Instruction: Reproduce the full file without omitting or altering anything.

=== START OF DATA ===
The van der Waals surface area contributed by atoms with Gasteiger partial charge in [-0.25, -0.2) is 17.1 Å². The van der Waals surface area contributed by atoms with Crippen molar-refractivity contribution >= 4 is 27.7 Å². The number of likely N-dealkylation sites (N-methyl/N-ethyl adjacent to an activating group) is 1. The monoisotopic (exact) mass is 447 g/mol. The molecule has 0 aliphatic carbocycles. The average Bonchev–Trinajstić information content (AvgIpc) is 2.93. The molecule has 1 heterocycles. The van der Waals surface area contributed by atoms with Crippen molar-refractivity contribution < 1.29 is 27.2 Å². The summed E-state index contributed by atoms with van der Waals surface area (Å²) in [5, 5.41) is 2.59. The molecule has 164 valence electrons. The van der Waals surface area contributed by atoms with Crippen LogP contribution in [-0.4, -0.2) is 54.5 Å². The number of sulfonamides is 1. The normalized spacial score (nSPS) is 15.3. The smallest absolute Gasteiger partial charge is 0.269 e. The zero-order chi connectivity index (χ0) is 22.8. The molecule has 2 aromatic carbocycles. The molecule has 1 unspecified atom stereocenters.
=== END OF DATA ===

The van der Waals surface area contributed by atoms with Gasteiger partial charge in [-0.25, -0.2) is 17.1 Å². The van der Waals surface area contributed by atoms with Crippen molar-refractivity contribution >= 4 is 27.7 Å². The number of likely N-dealkylation sites (N-methyl/N-ethyl adjacent to an activating group) is 1. The monoisotopic (exact) mass is 447 g/mol. The molecule has 0 aliphatic carbocycles. The average Bonchev–Trinajstić information content (AvgIpc) is 2.93. The molecule has 1 heterocycles. The van der Waals surface area contributed by atoms with Crippen molar-refractivity contribution < 1.29 is 27.2 Å². The summed E-state index contributed by atoms with van der Waals surface area (Å²) in [5, 5.41) is 2.59. The molecule has 164 valence electrons. The van der Waals surface area contributed by atoms with Crippen LogP contribution in [-0.4, -0.2) is 54.5 Å². The number of sulfonamides is 1. The normalized spacial score (nSPS) is 15.3. The smallest absolute Gasteiger partial charge is 0.269 e. The zero-order chi connectivity index (χ0) is 22.8. The molecule has 2 aromatic carbocycles. The molecule has 1 unspecified atom stereocenters.